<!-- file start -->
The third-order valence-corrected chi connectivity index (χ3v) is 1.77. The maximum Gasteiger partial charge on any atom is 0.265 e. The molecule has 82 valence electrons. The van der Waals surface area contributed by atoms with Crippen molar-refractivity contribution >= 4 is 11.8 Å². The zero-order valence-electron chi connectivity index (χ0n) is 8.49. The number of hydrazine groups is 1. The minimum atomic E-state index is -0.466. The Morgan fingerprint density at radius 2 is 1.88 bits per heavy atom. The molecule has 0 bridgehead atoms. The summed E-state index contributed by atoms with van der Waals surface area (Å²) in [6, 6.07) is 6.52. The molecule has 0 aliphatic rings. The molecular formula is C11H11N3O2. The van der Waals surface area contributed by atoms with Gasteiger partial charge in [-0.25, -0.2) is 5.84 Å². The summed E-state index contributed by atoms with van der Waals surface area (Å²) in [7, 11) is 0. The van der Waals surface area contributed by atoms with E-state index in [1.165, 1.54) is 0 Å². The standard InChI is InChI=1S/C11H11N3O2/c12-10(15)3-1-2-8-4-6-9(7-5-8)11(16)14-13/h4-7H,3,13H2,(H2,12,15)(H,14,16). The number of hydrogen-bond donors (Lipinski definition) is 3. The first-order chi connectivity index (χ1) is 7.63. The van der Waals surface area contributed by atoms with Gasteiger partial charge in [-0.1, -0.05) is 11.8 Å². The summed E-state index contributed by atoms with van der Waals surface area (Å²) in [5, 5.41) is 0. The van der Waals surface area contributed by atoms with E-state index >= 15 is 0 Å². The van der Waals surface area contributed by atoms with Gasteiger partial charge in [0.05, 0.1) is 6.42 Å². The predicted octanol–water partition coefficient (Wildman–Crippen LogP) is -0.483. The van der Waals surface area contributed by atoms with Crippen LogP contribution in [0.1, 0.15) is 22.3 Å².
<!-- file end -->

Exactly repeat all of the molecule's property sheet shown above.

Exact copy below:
The third-order valence-corrected chi connectivity index (χ3v) is 1.77. The maximum Gasteiger partial charge on any atom is 0.265 e. The molecule has 82 valence electrons. The van der Waals surface area contributed by atoms with Crippen molar-refractivity contribution >= 4 is 11.8 Å². The zero-order valence-electron chi connectivity index (χ0n) is 8.49. The number of hydrazine groups is 1. The minimum atomic E-state index is -0.466. The Morgan fingerprint density at radius 2 is 1.88 bits per heavy atom. The molecule has 0 bridgehead atoms. The summed E-state index contributed by atoms with van der Waals surface area (Å²) in [6, 6.07) is 6.52. The molecule has 0 aliphatic rings. The molecular formula is C11H11N3O2. The van der Waals surface area contributed by atoms with Gasteiger partial charge in [-0.25, -0.2) is 5.84 Å². The summed E-state index contributed by atoms with van der Waals surface area (Å²) in [7, 11) is 0. The van der Waals surface area contributed by atoms with E-state index in [1.165, 1.54) is 0 Å². The standard InChI is InChI=1S/C11H11N3O2/c12-10(15)3-1-2-8-4-6-9(7-5-8)11(16)14-13/h4-7H,3,13H2,(H2,12,15)(H,14,16). The number of hydrogen-bond donors (Lipinski definition) is 3. The first-order chi connectivity index (χ1) is 7.63. The van der Waals surface area contributed by atoms with Gasteiger partial charge in [-0.1, -0.05) is 11.8 Å². The summed E-state index contributed by atoms with van der Waals surface area (Å²) in [5, 5.41) is 0. The van der Waals surface area contributed by atoms with E-state index >= 15 is 0 Å². The van der Waals surface area contributed by atoms with Gasteiger partial charge in [0.05, 0.1) is 6.42 Å². The predicted octanol–water partition coefficient (Wildman–Crippen LogP) is -0.483. The van der Waals surface area contributed by atoms with Crippen LogP contribution in [0.1, 0.15) is 22.3 Å².